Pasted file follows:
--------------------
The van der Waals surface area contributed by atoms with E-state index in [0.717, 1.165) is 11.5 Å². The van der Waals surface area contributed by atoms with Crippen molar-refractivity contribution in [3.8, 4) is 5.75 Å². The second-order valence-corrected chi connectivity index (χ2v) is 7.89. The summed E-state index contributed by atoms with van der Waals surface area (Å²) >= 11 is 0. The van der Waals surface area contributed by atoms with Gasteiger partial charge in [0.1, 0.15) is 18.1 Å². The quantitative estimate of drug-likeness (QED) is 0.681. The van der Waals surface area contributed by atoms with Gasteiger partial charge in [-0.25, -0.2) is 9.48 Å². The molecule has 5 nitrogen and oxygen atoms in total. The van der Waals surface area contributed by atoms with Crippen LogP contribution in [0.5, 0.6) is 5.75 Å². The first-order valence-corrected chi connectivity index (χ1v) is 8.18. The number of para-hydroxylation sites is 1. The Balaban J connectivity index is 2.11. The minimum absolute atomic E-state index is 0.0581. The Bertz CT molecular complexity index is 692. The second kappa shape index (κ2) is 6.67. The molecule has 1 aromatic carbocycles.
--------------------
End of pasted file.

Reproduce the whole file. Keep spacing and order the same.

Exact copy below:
The van der Waals surface area contributed by atoms with E-state index in [0.717, 1.165) is 11.5 Å². The van der Waals surface area contributed by atoms with Crippen molar-refractivity contribution in [3.8, 4) is 5.75 Å². The second-order valence-corrected chi connectivity index (χ2v) is 7.89. The summed E-state index contributed by atoms with van der Waals surface area (Å²) >= 11 is 0. The van der Waals surface area contributed by atoms with Gasteiger partial charge in [0.1, 0.15) is 18.1 Å². The quantitative estimate of drug-likeness (QED) is 0.681. The van der Waals surface area contributed by atoms with Gasteiger partial charge in [-0.25, -0.2) is 9.48 Å². The molecule has 5 nitrogen and oxygen atoms in total. The van der Waals surface area contributed by atoms with Crippen LogP contribution in [0.5, 0.6) is 5.75 Å². The first-order valence-corrected chi connectivity index (χ1v) is 8.18. The number of para-hydroxylation sites is 1. The Balaban J connectivity index is 2.11. The minimum absolute atomic E-state index is 0.0581. The Bertz CT molecular complexity index is 692. The second kappa shape index (κ2) is 6.67. The molecule has 1 aromatic carbocycles.